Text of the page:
Short Throw, 1280x800 Projector
April 8, 2011
The InFocus IN146 features a short throw, widescreen (1280x800) design, 3D capability and a full feature set. The projector excels at creating a big and bright image where throw distance is limited. The IN146 works well placed on a tabletop or on a mobile classroom cart or is a great fit for interactive whiteboard use when ceiling mounted. It is a great value thanks to a maintenance free design with up to a 6,000 hour lamp life, and a street price of less than $800.
The best use of the IN146 will be where space is at a premium or if an extremely large screen is required. This projector is extremely flexible as it has the light output to handle either very large screens or high amounts of ambient light. It can also be configured for a very pleasing and color accurate video performance.
The IN146 will project an image of 100 inches in diagonal at a throw distance of slightly less than 3.5 feet. It achieves its short throw with the use of a wide angle lens rather than a mirror system, thus eliminating the dust or other contamination potential that the mirror systems can be susceptible to.
The projector weighs in at just over 6 lbs. While not as small as most portable projectors, it could easily fit in a laptop sized travel case. The projector is decked out in a black case with a clean, industrial design.
Picture Quality and Video Performance: When optimized for video, the IN146 has a very pleasing and visually accurate color balance. Flesh tones were nicely rendered with no hint of red, sun burnt completions that are common to many business class projectors. Grass on broadcast NFL football was a crisp green without taking on neon hues. I found the best color performance by starting with the Video mode preset , switching Brilliant Color to Normal and setting the Color Temperature and Gamma to Warm and Film, respectively.
When configured with these settings, light output was reduced to 779 lumens in high lamp or about 630 lumens in low lamp. The one negative to video performance was the overall black level as blacks appeared as more of a dark grey. I did most of my viewing in a dark room in low lamp mode as I found the improvement to black levels worth the reduction in overall brightness.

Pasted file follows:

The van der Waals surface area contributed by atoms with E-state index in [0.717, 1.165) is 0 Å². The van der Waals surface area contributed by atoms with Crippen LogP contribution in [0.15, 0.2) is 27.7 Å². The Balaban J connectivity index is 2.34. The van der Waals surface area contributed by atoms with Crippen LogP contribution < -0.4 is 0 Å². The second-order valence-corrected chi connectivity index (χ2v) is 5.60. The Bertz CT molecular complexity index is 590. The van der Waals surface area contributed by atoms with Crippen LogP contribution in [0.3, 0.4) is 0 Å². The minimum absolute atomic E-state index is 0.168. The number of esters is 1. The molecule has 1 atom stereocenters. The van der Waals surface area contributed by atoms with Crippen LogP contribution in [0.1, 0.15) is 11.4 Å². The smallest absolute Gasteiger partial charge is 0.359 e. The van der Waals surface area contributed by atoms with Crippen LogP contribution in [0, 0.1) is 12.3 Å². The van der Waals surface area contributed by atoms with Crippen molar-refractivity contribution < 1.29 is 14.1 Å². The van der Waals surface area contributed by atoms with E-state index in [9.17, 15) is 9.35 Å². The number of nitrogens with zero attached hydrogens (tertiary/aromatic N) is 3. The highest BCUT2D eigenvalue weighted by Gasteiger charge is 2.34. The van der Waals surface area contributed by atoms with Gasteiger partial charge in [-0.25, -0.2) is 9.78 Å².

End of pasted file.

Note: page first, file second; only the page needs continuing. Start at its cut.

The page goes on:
Peak Brightness: Our test sample exceeded the brightness specification of 2,700 lumens with an actual output of 2,754 lumens. The projector has a number of image adjustments that impact light output. Peak brightness was found by selecting the High Lamp option, increasing the Contrast level from the default, and setting Color Temperature and Gamma settings to Bright.
Color performance in this configuration was slanted to green, but I found it acceptable for slide show content. Switching to low lamp mode drops light output by about 20% to 2,193 lumens.
Throw distance & Image Offset: The short throw design allows the projector to produce a large image with a minimum about of space. For a 100 inch diagonal image, the IN146 needs less than 3.5 feet of distance from the screen. I measured the image offset of the projector at 6% of image height with the image starting above the center of the lens.
The projector has a 30 inch minimum throw that produces a 71 inch diagonal image. It does not contain a zoom lens, so the image size can only be adjusted by changing the distance between the projector and the screen. If the projector is to be used in a portable manner, a mobile cart will help to easily adjust throw distance and image size. Additionally, the maximum throw distance of the projector is 65 inches which creates a giant, 156 inch diagonal image. Backing the projector up to the 4 to 5 foot range will rapidly create an image that is too large to use in most classrooms.
Lens Performance: Lens performance was good, the projector produces a sharp image with consistent focus from image edge to edge. There was a minor amount of barrel distortion to the image, where the top corners of the image are rounded down as compared to image center. At an image size of about 90 inches wide, the vertical offset between the top of the image in the center and at the edges was less than an inch. If users find this distracting, the image can be easily over scanned beyond the screen with a slight backwards nudge to the position of the projector.
Keystone: This projector does not have an auto-keystone function, but it does have a large range of electronic keystone adjustment. While this range allows for extreme angles (near 45 degrees) of projector incline to be corrected, using large amount of correction will reduce image size, usable resolution, and brightness. Keystone performance in normal range of angles was very good with small font text rendered clear and readable thanks to the InFocus correction algorithm and the relatively high native resolution.
Value: Lamp life is rated for 6,000 hours in low lamp mode. Additionally, the IN146 has a 4,500 hour lamp life in high lamp mode, which is well above the usual 3,000 hour high lamp life cycle on the average business projector. The projector features a filter free design that requires no additional maintenance. It includes a two year parts and labor warranty and a 6 month limited lamp replacement warranty. Additionally, InFocus also covers the DLP chip for an additional 3 years. The IN146 can be found for a street price of less than $800.
Full Featured input panel: The IN146 includes an HDMI input, two VGA D-sub monitor inputs (and VGA monitor pass-through), one S-video and one composite input. Audio input to the projector is possible over the digital HDMI connection or the analogue 3.5mm connectors. A 3.5mm audio output is also provided. The IN146 also supports remote connection and control of projector functions via standard RS232 protocol. The projector has a mini-USB input that is used for firmware updates and for presentation slide show control via the remote control when connected to a computer.